Lot 526: Detroit Electric Model 57 coupé
In the very earliest years of the automobile, during the period just before 1900, steam and electric vehicles vied with gasoline-powered vehicles for market supremacy. The relatively easy-to-operate and pleasingly quiet electric car achieved considerable popularity early on. Battery range was always an issue with the electric car, though. By 1910, it was clear the gasoline automobile would predominate. However, well into the 'teens, electrics continued to find some favor, often with women, as an ideal car for short city jaunts. William C. Anderson's company was one of the most successful of all similar ventures. Founded in 1884 as the Anderson Carriage Company, he moved his company to Detroit in 1895 and in 1907 focused his attention on building electric powered horseless carriages. Two successful years showed him that there was a market for such a car and at that point he wisely purchased the Elwell-Parker Company, who had previously supplied components to Baker for their Electric cars, allowing Anderson to build virtually the whole car in house. This put him at a distinct commercial advantage. As business boomed he renamed it the Anderson Electric Car Company, but it would become better known as its final company name which they took on after his retirement in 1918 of Detroit Electric. Charles H. Brown was arguably ahead of the curve when it came to acquiring this particular car. Of course, it was a natural fit in a collection that reflected his great interest in aesthetic and engineering design, and American automobiles, but his friends point to another motivating factor - he had recognised a potential loophole in the London Westminster parking regulations which allowed electric cars to park for free! The early 1990s preceded the current interest in hybrids and alterative power, so the choice of an automobile by which one could take advantage of this was relatively limited. The Detroit proved to be his way of enjoying this favorable law, a fact that he made clear to journalist David Tomlinson in one of his Motoring columns in Country Life magazine. The car is an example of the tall 'Brougham', an elegant closed carriage, which was considered a perfect conveyance for the woman-about-town. The fully enclosed, weather-tight body kept road grime out, while the high roofline accommodated the large hats popular at the time. Curved side glasses and ornate interior appointments lent to the drawing room atmosphere of the plush interior. The Electric was purchased by Mr. Brown at the dispersal auction of the Sullivan Collection, in May 1990. Although originally domiciled in Hawaii, all the cars were shipped from their exhibition home and sold under Malcolm Barber's gavel at the popular auction location the Royal Air Force Museum, in Hendon, North London. When acquired the car needed some freshening and re-commissioning which was handled by Alan Hancock for Mr. Brown. No fewer than 42 2Volt batteries were purchased to get the Detroit back on the road and it was set up to enable its owner to use the car as and when he wished. Today, the stately Detroit is best reported as being a well maintained example of a sympathetically restored car. Its paintwork remains in extremely tidy order and the well appointed interior in period style cloth fabric shows very little age. The Brougham benefits from wire wheels which give it a lighter presence than its later compatriot and a particular attractive detail feature are its elegant sidelights with beveled edge teardrop glass panels. Complete with full charging apparatus, and a copy of the period handbook for the model the Detroit will allow the next enthusiast to continue the trend set by Mr. Brown.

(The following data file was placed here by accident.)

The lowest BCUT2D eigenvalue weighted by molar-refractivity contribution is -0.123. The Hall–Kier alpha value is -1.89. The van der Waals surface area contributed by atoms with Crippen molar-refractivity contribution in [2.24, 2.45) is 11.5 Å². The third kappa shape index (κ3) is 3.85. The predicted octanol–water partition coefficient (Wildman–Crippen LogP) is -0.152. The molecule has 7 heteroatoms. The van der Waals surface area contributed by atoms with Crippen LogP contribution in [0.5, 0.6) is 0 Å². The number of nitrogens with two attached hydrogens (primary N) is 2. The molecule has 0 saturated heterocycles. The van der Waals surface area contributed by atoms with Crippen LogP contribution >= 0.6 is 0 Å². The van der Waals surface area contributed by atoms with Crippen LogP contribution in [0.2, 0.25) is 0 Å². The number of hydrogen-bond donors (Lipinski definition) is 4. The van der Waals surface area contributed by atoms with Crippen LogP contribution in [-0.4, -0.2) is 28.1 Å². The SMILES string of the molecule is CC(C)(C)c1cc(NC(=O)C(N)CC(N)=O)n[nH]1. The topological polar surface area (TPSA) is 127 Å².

Grand Palais Sale|
Bonhams, Paris, France
|Hammer Price (inc premium)||€48300|
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|Engine - cylinders|
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